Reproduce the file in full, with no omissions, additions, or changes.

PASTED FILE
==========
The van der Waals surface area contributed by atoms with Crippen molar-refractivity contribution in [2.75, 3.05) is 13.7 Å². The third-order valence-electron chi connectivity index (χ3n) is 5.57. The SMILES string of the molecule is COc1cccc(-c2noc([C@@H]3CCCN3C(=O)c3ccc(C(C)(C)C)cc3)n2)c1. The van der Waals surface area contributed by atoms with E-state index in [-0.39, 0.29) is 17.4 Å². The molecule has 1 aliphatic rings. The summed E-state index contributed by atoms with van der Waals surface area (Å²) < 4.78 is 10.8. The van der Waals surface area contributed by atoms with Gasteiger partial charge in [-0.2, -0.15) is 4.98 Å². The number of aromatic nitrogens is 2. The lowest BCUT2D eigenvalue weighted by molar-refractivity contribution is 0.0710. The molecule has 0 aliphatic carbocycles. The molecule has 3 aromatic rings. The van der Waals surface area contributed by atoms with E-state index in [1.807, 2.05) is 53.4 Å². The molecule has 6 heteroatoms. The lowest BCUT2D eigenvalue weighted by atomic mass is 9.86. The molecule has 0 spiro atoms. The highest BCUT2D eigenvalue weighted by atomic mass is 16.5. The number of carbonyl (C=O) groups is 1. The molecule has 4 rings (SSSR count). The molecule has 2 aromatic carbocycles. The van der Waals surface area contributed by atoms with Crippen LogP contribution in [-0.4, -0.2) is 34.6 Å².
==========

The van der Waals surface area contributed by atoms with Crippen molar-refractivity contribution in [2.75, 3.05) is 13.7 Å². The third-order valence-electron chi connectivity index (χ3n) is 5.57. The SMILES string of the molecule is COc1cccc(-c2noc([C@@H]3CCCN3C(=O)c3ccc(C(C)(C)C)cc3)n2)c1. The van der Waals surface area contributed by atoms with E-state index in [-0.39, 0.29) is 17.4 Å². The molecule has 1 aliphatic rings. The summed E-state index contributed by atoms with van der Waals surface area (Å²) < 4.78 is 10.8. The van der Waals surface area contributed by atoms with Gasteiger partial charge in [-0.2, -0.15) is 4.98 Å². The number of aromatic nitrogens is 2. The lowest BCUT2D eigenvalue weighted by molar-refractivity contribution is 0.0710. The molecule has 0 aliphatic carbocycles. The molecule has 3 aromatic rings. The van der Waals surface area contributed by atoms with E-state index in [1.807, 2.05) is 53.4 Å². The molecule has 6 heteroatoms. The lowest BCUT2D eigenvalue weighted by atomic mass is 9.86. The molecule has 0 spiro atoms. The highest BCUT2D eigenvalue weighted by atomic mass is 16.5. The number of carbonyl (C=O) groups is 1. The molecule has 4 rings (SSSR count). The molecule has 2 aromatic carbocycles. The van der Waals surface area contributed by atoms with Crippen LogP contribution in [-0.4, -0.2) is 34.6 Å².